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United States Department of Agriculture

Agricultural Research Service

Research Project: NUTRITION, IMMUNE SYSTEM ENHANCEMENT, AND PHYSIOLOGY OF AQUATIC ANIMALS

Location: Aquatic Animal Health Research

Title: Nonnutrient Components of Fish Diets

Authors
item Hughes, Steven - CHEYNEY UNIVERSITY
item Lim, Chhorn
item Webster, Carl - KENTUCKY STATE UNIVERSITY

Submitted to: Book Chapter
Publication Type: Book / Chapter
Publication Acceptance Date: September 1, 2006
Publication Date: December 21, 2006
Citation: Hughes, S.G., Lim, C.E., Webster, C.D. 2006. Nonnutrient Components of Fish Diets. In: Tilapia: Biology, Culture, and Nutrition, C. Lim and C.D. Webster, Eds. The Haworth Press, Inc., Binghamton, New York, New York, pp. 503-516.

Technical Abstract: Though the various dietary nutrients are the primary concerns of nutritionists when formulating feeds for intensively cultured tilapia, the inclusion of dietary components that do not have nutritional value can have profound effects on the performance of fish fed these diets. These components may be added to address physiological, immunological or health concerns of the aquaculturists (e.g. enzymes, hormones, immuno-enhancers, probiotics, antibiotics), to improve pellet quality (pellet binders), to increase feed palatability (feeding stimulants), to improve flesh color (carotenoids), or to lengthen the shelf-life of the diets (anti-mold and antioxidants). This chapter provides detail discussion on the use of these nonnutrient components in tilapia diets.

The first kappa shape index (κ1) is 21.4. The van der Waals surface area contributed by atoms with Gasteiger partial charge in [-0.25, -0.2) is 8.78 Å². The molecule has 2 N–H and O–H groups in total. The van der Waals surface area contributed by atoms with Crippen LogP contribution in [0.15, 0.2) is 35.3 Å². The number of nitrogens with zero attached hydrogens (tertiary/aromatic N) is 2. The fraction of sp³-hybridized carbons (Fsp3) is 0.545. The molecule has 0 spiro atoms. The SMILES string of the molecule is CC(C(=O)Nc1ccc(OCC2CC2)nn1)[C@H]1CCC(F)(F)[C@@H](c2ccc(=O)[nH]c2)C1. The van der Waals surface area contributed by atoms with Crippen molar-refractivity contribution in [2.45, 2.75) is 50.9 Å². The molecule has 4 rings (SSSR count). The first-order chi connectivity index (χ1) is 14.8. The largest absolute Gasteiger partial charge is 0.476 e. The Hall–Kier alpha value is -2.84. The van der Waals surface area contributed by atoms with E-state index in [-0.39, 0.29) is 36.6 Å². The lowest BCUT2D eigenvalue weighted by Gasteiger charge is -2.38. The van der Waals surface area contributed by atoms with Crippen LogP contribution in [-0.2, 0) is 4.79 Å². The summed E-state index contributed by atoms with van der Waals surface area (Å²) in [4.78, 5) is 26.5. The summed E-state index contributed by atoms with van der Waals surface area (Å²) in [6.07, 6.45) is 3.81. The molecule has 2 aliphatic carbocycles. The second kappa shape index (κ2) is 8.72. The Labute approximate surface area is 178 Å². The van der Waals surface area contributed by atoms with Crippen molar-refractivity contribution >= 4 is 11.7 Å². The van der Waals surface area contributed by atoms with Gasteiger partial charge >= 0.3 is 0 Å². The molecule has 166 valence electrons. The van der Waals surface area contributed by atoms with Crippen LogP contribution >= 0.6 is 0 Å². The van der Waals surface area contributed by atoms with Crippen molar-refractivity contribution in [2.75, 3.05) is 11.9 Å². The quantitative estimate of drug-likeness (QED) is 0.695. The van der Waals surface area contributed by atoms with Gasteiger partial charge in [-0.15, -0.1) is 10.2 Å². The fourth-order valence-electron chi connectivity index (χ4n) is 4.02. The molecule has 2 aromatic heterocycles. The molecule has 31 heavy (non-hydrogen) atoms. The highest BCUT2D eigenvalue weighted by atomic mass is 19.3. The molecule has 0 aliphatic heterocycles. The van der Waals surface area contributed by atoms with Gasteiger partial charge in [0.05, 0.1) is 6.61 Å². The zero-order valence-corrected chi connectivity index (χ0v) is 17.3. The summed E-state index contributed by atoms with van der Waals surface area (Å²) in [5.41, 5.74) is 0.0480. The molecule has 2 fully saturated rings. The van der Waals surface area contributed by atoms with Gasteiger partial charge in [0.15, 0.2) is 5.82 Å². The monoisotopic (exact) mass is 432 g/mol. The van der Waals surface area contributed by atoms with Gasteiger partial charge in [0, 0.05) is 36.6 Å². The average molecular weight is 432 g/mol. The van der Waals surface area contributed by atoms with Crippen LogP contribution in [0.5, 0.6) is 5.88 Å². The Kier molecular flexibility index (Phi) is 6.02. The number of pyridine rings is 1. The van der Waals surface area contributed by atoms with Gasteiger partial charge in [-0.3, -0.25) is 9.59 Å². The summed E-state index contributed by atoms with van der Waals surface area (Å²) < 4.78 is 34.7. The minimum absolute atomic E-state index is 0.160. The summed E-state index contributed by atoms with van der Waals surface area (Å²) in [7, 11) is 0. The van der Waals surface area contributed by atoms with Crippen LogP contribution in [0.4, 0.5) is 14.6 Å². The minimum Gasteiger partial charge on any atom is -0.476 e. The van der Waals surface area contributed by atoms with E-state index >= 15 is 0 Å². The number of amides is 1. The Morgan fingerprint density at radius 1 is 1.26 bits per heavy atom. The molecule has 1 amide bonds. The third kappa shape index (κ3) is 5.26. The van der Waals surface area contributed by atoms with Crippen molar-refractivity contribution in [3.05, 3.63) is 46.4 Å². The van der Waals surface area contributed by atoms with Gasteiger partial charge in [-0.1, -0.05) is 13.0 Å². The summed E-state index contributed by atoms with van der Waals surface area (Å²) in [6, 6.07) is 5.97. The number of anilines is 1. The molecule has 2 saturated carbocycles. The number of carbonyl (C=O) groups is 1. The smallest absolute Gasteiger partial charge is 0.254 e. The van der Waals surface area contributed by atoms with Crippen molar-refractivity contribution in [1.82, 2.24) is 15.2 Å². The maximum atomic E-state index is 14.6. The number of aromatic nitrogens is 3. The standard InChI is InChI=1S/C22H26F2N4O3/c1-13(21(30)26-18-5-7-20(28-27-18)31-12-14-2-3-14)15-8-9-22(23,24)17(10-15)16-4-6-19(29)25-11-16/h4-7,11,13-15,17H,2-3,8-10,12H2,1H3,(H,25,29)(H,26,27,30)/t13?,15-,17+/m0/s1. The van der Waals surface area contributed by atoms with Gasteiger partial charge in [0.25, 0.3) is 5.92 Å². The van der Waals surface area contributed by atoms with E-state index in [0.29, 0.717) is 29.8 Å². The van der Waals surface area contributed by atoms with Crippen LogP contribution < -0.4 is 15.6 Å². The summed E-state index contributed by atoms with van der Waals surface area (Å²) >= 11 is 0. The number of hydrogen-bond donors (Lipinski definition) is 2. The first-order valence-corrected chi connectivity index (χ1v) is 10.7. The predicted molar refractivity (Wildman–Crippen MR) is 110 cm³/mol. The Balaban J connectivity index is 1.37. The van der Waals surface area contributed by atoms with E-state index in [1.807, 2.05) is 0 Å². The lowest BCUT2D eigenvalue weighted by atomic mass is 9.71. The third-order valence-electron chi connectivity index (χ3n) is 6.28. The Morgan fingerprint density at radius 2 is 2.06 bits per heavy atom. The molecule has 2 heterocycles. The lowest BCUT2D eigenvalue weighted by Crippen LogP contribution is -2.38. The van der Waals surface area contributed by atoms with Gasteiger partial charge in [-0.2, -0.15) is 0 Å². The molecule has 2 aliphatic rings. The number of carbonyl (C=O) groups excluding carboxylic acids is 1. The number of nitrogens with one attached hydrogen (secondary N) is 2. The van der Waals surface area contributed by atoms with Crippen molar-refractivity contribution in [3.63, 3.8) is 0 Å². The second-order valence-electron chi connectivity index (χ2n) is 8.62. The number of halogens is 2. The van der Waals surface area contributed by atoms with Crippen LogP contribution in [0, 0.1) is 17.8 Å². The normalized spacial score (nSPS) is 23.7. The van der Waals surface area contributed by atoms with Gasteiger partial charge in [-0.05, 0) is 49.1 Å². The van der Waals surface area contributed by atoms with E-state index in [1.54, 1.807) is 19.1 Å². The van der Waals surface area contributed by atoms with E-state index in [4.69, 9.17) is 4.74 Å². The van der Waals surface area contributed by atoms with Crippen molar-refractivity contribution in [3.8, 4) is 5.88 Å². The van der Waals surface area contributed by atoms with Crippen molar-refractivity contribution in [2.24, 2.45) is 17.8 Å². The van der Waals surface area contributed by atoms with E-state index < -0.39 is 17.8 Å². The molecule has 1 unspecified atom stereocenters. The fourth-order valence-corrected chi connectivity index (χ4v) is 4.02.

Last Modified: 7/23/2014
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